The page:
UAE Firms Report Increase in New Orders Even as June PMI Dips Slightly


In its June report, S&P Global notes that UAE businesses have shown significant growth in new orders – the fastest since March. The S&P’s Purchasing Managers Index (PMI) for UAE in June revealed a score of 54.6, slightly down from May’s 55.3, but still indicative of robust business activity within the UAE economy.

Understanding the findings from S&P Global

One of the standout observations from the report by S&P was the surge in new UAE orders, suggesting a healthy demand environment across various sectors. Alongside this, businesses also reported increased backlogs, partly influenced by external factors such as the Red Sea shipping crisis and the aftermath of April’s floods. However, there are optimistic signs of improvement as these backlogs are expected to ease in the coming months.

David Owen, Senior Economist at S&P Global, commented on these developments, noting, “The surge in backlogs is showing signs of easing, a trend that is likely to continue as the country recovers from April’s floods and supply chains adapt to the current situation in the Red Sea.” Further elaborating, Owen said that supplier lead times had improved “at the strongest rate for eight months”.

While new orders and backlogs paint a mixed picture, the report also highlighted some challenges. The growth rate in the UAE private sector moderated in June, leading to reduced hiring activity in certain sectors. Additionally, the cost of raw materials increased significantly, resulting in the quickest rise in average prices charged since April 2018.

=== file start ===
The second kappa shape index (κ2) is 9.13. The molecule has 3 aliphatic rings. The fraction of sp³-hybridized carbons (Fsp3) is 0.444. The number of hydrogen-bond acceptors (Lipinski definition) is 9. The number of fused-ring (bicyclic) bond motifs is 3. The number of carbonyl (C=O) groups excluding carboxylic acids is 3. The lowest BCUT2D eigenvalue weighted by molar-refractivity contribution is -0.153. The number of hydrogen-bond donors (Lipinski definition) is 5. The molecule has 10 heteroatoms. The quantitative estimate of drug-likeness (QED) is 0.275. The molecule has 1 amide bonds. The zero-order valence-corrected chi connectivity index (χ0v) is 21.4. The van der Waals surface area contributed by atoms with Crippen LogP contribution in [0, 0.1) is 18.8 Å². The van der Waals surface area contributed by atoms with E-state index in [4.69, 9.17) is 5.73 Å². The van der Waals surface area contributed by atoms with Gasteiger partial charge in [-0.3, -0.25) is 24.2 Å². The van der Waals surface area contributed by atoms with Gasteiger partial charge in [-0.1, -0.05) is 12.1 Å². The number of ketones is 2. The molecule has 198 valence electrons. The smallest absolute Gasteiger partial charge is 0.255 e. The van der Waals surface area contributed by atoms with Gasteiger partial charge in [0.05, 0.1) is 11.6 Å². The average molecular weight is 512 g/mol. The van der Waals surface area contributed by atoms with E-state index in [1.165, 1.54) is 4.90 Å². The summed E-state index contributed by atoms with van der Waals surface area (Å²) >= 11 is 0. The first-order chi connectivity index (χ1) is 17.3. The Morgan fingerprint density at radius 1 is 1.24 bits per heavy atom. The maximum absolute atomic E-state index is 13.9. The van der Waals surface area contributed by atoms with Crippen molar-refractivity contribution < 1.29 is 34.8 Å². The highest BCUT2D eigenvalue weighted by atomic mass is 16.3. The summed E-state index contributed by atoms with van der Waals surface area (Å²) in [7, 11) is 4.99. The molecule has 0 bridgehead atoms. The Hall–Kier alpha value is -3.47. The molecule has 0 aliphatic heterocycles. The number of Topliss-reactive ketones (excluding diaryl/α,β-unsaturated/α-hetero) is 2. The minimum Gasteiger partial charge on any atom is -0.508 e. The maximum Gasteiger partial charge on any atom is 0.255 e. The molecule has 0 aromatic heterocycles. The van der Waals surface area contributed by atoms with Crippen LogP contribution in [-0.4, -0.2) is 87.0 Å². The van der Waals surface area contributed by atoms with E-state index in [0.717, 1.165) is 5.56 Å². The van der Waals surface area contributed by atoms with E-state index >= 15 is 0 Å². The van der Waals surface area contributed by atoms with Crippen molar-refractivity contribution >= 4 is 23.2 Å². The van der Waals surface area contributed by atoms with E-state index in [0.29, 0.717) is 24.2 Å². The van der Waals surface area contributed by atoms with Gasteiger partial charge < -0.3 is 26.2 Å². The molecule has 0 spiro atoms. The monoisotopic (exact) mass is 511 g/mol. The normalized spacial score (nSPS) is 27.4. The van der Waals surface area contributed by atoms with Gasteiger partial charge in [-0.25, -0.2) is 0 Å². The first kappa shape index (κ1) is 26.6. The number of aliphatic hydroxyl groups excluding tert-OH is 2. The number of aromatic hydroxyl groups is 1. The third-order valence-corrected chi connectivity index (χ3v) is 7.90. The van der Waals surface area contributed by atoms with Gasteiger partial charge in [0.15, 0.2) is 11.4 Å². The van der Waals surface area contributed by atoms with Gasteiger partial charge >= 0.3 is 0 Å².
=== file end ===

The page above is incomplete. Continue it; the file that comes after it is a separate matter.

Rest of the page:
Despite these challenges, key sectors such as retail and construction continue to show resilience. The retail sector has benefited from steady consumer demand, reflected in the opening of new stores and encouraging footfall numbers. Similarly, the construction industry has seen an uptick in new project awards, with significant developments like Azizi Developments’ ‘Venice’ project contributing to sector growth.

Looking ahead, there are indications that cost pressures might persist, potentially prompting businesses to pass on these increased costs to consumers. Owen highlighted this concern, stating, “Input price pressures are at their strongest for nearly two years, causing firms to raise their output prices for the second month in a row.”

Overall, while the UAE’s PMI for June signals a slightly slower pace of growth compared to previous months, businesses remain optimistic about future prospects. Strong customer demand, robust sales pipelines, and ongoing project activities in key non-oil sectors are expected to sustain economic momentum in the second half of 2024.

Ongoing hiring freeze versus expat inflow

Global economic and political events are being closely monitored by businesses in UAE, as they anticipate spillover impacts on their operations.

Many organizations have imposed hiring freezes, awaiting the outcomes of the UK general election in July and the US presidential election in November, while others are holding off until interest rates stabilize.

Compounded by high inflation worldwide, many business leaders are choosing caution, delaying critical decisions.

Nevertheless, an influx of foreign professionals into the UAE, particularly Dubai, has made skilled hiring easier. Businesses who are willing to hire fresh talent can take advantage of the talent pipeline as the UAE’s appeal as a place to work and live becomes more attractive. This has implications for firms seeking to hire at competitive costs as visas are tied into employment status; expats already based in the UAE would likely be on higher pay scales given the region’s growth trends.


The UAE economy continues to navigate through challenges, leveraging its strengths in various sectors to drive growth amidst global uncertainties and local challenges. As businesses adapt to evolving market conditions, the resilience and adaptability of UAE firms will play a crucial role in shaping economic outcomes in the months ahead.


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